I’ve watched you at work on a fair amount of shoots now, and the process of taking the pictures seems very deliberate and considered.
But I spend way more time looking at the picture of the thing than the thing itself when I’m photographing it. Maybe that’s why I constantly return to the same subjects and themes. After I got out of school I felt like I needed to have clearly directed projects. Like, “Here’s the idea or thesis or whatever and here are the thirty examples of what I was saying in the thesis.” At the time I was obsessed with German typological stuff. Jeff Wall and Christopher Williams were looking to me like the smartest photographers in the history of mankind. And yes, this was in the 1990s.

Very 90s, but not necessarily a bad thing.
At some point I realized that I was bored by projects and that singularity was a stretch. I wanted to start keeping the groups of pictures small, and then I brought the small groups together in the edits. At the same time I had just moved to New York and I was doing pictures for friends’ album covers, like Andrew WK and Fischerspooner, and doing commercial stuff for a weird array of clients like Allure and the Times. These seemed to me like one-offs that were creating a random archive, like a counterpoint to whatever my own “self-assignments” were.

Why did you want to photograph the moon?
I liked the moon as a subject for so many reasons. One was the war; one was because it’s really old. I also liked that to get the shot I had to delve into some serious specialized amateur shit. It turns out a lot of people are taking the same picture every night. I used an 8-inch telescope with a medium format camera. I had to get a custom lens adapter made by this guy somewhere in the middle of Queens. Then I shot the photos from my roof in Williamsburg.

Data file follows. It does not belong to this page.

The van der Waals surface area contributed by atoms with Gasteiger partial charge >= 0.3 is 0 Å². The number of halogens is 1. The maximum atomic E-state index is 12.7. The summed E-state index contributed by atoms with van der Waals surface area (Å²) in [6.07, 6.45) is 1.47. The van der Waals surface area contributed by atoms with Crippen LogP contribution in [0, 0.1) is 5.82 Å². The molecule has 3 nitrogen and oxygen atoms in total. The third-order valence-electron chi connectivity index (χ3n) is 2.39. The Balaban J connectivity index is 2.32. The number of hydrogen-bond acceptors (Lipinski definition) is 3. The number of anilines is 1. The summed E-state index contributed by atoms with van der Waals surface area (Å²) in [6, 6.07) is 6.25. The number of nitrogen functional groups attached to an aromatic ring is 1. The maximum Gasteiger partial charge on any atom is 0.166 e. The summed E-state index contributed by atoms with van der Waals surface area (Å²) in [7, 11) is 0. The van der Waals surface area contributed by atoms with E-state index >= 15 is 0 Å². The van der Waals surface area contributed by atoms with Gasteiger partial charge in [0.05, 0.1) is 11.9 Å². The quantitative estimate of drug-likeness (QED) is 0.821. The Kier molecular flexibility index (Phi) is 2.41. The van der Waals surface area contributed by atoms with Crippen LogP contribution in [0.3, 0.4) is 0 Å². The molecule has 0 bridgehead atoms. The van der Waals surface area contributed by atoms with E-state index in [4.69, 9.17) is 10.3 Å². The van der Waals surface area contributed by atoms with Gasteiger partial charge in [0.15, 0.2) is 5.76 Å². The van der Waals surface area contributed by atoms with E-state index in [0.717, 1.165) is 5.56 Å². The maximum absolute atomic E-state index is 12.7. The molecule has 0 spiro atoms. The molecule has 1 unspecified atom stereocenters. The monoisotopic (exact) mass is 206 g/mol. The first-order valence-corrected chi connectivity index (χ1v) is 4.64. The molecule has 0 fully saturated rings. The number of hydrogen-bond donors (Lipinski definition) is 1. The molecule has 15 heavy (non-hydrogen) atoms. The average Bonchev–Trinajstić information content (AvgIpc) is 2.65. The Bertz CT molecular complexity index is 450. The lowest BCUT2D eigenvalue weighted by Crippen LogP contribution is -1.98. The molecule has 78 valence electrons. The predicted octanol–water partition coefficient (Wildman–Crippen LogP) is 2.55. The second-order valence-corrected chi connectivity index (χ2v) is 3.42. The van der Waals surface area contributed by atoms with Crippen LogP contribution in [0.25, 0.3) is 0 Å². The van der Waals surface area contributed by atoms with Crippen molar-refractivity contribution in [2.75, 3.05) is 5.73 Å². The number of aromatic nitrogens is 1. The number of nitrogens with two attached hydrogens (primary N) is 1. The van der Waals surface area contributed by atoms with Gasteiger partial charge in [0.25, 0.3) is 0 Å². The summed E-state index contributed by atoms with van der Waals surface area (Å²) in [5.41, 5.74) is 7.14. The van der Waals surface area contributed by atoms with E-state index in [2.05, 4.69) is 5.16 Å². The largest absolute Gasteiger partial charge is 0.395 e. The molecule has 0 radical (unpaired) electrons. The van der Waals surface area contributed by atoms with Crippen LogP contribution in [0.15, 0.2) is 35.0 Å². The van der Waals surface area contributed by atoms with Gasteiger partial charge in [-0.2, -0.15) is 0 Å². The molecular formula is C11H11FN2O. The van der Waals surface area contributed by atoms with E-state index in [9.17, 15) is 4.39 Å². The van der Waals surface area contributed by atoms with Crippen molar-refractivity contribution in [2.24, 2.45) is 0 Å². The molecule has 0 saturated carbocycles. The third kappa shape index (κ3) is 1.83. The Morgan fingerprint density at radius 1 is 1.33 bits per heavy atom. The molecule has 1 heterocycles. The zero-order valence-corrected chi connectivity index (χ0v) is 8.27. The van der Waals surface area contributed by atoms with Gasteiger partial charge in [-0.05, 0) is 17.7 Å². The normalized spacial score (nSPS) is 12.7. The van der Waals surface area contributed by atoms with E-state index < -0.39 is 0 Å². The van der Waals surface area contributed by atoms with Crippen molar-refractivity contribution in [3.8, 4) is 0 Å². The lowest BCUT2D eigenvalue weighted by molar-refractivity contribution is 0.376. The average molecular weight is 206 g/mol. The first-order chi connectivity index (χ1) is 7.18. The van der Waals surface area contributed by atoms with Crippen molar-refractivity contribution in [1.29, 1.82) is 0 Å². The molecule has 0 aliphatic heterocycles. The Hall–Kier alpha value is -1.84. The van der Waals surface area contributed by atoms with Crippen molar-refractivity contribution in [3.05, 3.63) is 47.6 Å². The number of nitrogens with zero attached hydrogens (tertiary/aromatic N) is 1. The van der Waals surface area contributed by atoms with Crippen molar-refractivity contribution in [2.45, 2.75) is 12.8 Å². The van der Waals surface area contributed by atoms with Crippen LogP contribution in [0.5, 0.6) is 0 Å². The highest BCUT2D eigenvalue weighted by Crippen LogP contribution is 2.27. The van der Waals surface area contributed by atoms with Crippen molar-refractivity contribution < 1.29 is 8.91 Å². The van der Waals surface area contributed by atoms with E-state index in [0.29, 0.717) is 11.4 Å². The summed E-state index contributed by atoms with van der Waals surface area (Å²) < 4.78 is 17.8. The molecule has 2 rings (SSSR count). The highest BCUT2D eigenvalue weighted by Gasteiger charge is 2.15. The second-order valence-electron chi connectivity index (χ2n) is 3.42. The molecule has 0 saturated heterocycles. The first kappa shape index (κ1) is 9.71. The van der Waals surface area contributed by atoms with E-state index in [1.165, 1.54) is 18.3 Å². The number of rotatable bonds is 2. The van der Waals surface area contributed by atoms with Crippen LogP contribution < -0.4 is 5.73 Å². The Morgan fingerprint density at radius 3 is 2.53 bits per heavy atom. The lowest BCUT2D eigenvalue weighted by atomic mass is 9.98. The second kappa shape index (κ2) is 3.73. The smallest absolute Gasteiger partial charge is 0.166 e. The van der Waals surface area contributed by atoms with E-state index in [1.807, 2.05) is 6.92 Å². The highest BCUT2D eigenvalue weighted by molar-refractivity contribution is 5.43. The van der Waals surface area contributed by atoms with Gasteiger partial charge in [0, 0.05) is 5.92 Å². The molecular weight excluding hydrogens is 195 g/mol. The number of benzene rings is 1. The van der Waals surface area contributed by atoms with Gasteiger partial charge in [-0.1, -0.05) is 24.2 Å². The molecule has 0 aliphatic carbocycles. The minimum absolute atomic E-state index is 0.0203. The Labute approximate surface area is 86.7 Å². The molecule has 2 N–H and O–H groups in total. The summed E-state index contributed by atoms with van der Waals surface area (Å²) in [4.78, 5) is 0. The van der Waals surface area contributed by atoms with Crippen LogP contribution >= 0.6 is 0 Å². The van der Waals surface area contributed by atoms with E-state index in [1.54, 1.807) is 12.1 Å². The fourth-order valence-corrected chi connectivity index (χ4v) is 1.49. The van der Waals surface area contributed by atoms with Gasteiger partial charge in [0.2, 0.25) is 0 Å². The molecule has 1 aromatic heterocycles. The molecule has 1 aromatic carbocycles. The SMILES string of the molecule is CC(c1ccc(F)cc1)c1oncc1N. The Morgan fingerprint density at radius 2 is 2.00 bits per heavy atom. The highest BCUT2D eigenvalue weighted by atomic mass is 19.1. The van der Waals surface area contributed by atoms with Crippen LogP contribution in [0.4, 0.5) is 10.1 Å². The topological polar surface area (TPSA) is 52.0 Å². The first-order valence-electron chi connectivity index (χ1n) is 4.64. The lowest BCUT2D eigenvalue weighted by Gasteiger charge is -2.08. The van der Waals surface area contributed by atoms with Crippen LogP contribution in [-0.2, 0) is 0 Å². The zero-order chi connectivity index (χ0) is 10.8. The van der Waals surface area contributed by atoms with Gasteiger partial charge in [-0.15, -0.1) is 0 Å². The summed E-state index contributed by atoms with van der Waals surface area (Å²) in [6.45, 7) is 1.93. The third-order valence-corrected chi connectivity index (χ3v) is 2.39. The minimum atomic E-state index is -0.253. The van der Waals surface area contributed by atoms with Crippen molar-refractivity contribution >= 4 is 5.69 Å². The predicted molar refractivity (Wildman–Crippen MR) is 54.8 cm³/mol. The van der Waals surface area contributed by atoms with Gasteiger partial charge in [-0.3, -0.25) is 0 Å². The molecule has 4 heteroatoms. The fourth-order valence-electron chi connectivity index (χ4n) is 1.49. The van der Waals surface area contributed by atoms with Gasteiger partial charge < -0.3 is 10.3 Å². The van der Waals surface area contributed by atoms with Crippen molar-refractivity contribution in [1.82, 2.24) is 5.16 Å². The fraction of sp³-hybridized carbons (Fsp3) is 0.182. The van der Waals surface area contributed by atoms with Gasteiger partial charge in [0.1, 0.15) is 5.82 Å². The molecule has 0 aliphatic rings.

Wait, how was the war connected to the moon as a subject?
I was shooting the moon at the same time as the build up for the invasion in ‘03, and I was reading articles about the Army waiting for the full moon so they could go in at night.

A lot of your photos seem to explore suburbia and suburban life. Can you tell me a little about that? What do you want to get at or uncover while photographing the sprawl?
I guess I’m fascinated by the suburbs because I grew up there.

There’s a big cliché in books and movies that deal with suburbia. It’s so often about the “seedy underbelly that lurks beneath.” That isn’t what you’re doing though.
Yeah, it’s not so much the underbelly but the confrontational blankness of suburbia that blows me away. Currently it seems to be more a devouring blankness. I’m actually talking to you from my parents’ renovated living room. I’m down here visiting them now. At least they got wireless in the house so I don’t need to go down to Starbucks to check my email later.

Oh that’s too bad, because isn’t that Starbucks where you met the Santa from your photos?
Yes. I met Santa Dan at the Starbucks here in Dunwoody Village in suburban Atlanta. It was December 26th and it was, obviously, his first day off in a while. I was working on a project about suburban stuff and he seemed to fit the bill. I made a deal with him that I’d do new head shots for him if I could use the pictures for my project. It turned out I couldn’t use them until long afterwards because I thought they were too frightening or sad or something. Sometimes it takes a while.

ORIGINALLY PUBLISHED IN THE VICE PHOTO BOOK